The (Very Long) Path to A Driver’s License

May 22, 2009.

Eighteen-year-old me has finally reached this moment. I’m at the DMV’s office in downtown Buffalo, officially applying for my learner’s permit. This, I think to myself, is the first step to everything. Get a permit, get a license, get a car… and gain a sense of freedom and independence like nothing else.

I studied hard for my permit test, and as a result, I not only passed it that first time – I aced it. Just like that, I’m able to start learning how to drive a car.

And so I do, sort of. But it turns out to be a much longer process for me than for most people, for a number of reasons. I take full responsibility for the fact that it takes so long. I get some driving practice, once in a while, with my father. Sometimes I’m really motivated to get behind the wheel, but other times, I’m not. I drive here and there, but not regularly enough to get a good handle on things.

After a few weeks, or maybe months, of driving here and there once in a while, I drop it almost completely. Months later, maybe even a year or more later, I think to myself “I should really get to work on that” and I do… for a few months, before dropping it again. I’m not sure what it is, but I just can’t commit myself to it. It’s not that I don’t want my license, but maybe I just don’t want it enough.

Eventually, my learner’s permit actually expires, five years after I got it. So I have to, somewhat shamefully, drag myself back to the DMV, take that test again, and once again, I ace it. Here I am again – it’s 2014 at this point, I’m 23 years old now. I’ve got a full-time job, I’m a few years out of college, and I’ve once again got my permit.

In the beginning, it’s much the same as before. I’m dedicated to learning how to drive, for a few weeks at least. And then, once again, I drop the ball. This happens a few more times over the years. Then I don’t get behind the wheel of a car for almost two years, and it’s no one’s fault but my own.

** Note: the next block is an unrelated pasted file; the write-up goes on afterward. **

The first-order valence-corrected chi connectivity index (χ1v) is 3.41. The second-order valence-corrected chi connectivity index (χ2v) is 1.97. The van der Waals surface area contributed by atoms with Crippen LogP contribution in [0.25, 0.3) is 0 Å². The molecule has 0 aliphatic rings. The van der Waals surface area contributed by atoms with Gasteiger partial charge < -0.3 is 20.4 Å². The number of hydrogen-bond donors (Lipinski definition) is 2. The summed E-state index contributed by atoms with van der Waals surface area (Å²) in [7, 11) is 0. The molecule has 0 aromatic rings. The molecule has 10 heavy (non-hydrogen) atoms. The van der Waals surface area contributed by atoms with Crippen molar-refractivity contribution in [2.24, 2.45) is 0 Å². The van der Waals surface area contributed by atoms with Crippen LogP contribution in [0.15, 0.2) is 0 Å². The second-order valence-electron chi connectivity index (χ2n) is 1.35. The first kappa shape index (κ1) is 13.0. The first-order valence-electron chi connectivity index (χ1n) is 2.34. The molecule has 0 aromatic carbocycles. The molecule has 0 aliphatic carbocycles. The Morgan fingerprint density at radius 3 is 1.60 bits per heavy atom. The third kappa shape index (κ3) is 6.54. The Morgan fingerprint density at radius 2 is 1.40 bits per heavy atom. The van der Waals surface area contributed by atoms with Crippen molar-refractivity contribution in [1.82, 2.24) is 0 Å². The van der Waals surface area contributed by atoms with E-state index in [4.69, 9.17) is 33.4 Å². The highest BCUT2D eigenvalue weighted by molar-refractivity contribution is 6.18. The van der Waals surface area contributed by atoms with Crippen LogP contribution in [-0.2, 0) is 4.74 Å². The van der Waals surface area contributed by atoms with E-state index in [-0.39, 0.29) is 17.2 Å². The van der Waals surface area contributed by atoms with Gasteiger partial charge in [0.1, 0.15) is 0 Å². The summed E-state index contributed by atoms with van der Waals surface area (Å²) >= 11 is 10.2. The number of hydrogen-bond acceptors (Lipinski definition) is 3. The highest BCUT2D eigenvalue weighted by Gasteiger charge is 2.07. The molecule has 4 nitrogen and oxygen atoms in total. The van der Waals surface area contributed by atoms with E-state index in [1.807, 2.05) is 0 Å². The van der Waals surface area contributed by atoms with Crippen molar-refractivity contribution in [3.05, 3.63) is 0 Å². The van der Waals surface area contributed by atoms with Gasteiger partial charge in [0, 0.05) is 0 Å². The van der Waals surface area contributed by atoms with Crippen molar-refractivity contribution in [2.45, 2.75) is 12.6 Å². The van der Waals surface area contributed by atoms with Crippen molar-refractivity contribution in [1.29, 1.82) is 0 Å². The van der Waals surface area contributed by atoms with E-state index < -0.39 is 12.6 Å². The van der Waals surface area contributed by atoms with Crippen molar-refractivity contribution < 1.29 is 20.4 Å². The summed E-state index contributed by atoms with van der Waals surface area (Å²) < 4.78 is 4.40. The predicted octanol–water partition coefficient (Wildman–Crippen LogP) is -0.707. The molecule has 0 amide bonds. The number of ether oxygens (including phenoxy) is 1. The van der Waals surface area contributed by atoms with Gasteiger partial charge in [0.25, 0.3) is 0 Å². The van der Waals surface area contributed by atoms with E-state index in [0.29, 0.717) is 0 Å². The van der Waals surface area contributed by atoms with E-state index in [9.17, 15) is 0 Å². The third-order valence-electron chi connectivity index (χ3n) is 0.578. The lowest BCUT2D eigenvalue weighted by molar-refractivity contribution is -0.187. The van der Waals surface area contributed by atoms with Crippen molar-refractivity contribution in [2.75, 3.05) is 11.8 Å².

Finally, it’s August 2017. I’m almost 27 years old at this point. My learner’s permit expires on my birthday in 2019, and it hits me. Do I really want to have to renew it AGAIN? I mean, god Melissa, it was bad enough that you had to renew it once all those years ago. This is just getting embarrassing.

I think about what it would mean to get my license. I think about being able to buy a car someday; about having that sense of freedom. At this point, my life situation is a lot different than what it was back in 2009. I’m married and living with my husband, who has his own car. I’m still taking the bus every day to and from work, and anywhere else I want to go. And in the winter, when it gets dark early? Well, I’m pretty much stuck at home every night, unless I’m out with my husband.

I think to myself: I feel like a helpless child. Those are my worst nights, and I know I need to do something about it.

After some research, I sign up for AAA’s License to Learn program. It’s mainly aimed for teenagers, but there’s no rule that says I, at 26, can’t enroll. It’s not cheap, by any means, but I fork over the nearly $700 knowing that this will really be the thing I need to kick myself into gear. (Pun intended.)